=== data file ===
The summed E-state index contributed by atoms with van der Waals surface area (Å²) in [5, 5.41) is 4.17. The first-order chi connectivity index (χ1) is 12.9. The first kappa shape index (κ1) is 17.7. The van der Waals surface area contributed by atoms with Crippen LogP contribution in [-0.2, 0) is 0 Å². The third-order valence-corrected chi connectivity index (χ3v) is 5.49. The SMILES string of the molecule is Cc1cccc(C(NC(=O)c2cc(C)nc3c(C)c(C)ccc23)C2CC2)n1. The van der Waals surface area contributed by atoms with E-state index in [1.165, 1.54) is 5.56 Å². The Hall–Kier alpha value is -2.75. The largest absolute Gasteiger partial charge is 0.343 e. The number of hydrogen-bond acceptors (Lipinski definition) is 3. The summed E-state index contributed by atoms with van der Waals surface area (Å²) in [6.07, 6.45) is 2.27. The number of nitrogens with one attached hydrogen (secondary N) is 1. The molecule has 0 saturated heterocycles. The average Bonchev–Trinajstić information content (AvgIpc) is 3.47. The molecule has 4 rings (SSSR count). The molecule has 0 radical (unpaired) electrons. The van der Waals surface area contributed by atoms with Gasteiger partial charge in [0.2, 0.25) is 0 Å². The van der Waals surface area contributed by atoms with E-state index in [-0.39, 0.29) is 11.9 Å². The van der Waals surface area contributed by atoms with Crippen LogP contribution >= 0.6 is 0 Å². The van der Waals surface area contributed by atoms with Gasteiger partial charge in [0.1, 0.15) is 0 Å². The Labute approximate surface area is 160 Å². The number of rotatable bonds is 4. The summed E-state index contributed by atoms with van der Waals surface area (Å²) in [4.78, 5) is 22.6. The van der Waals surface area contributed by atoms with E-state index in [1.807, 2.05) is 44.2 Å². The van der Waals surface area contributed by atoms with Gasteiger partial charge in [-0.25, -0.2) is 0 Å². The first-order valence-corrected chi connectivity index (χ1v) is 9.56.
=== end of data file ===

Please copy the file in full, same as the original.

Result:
The summed E-state index contributed by atoms with van der Waals surface area (Å²) in [5, 5.41) is 4.17. The first-order chi connectivity index (χ1) is 12.9. The first kappa shape index (κ1) is 17.7. The van der Waals surface area contributed by atoms with Crippen LogP contribution in [-0.2, 0) is 0 Å². The third-order valence-corrected chi connectivity index (χ3v) is 5.49. The SMILES string of the molecule is Cc1cccc(C(NC(=O)c2cc(C)nc3c(C)c(C)ccc23)C2CC2)n1. The van der Waals surface area contributed by atoms with E-state index in [1.165, 1.54) is 5.56 Å². The Hall–Kier alpha value is -2.75. The largest absolute Gasteiger partial charge is 0.343 e. The number of hydrogen-bond acceptors (Lipinski definition) is 3. The summed E-state index contributed by atoms with van der Waals surface area (Å²) in [6.07, 6.45) is 2.27. The number of nitrogens with one attached hydrogen (secondary N) is 1. The molecule has 0 saturated heterocycles. The average Bonchev–Trinajstić information content (AvgIpc) is 3.47. The molecule has 4 rings (SSSR count). The molecule has 0 radical (unpaired) electrons. The van der Waals surface area contributed by atoms with Gasteiger partial charge in [0.2, 0.25) is 0 Å². The van der Waals surface area contributed by atoms with E-state index in [-0.39, 0.29) is 11.9 Å². The van der Waals surface area contributed by atoms with Crippen LogP contribution >= 0.6 is 0 Å². The van der Waals surface area contributed by atoms with Gasteiger partial charge in [0.1, 0.15) is 0 Å². The Labute approximate surface area is 160 Å². The number of rotatable bonds is 4. The summed E-state index contributed by atoms with van der Waals surface area (Å²) in [4.78, 5) is 22.6. The van der Waals surface area contributed by atoms with E-state index in [1.807, 2.05) is 44.2 Å². The van der Waals surface area contributed by atoms with Gasteiger partial charge in [-0.25, -0.2) is 0 Å². The first-order valence-corrected chi connectivity index (χ1v) is 9.56.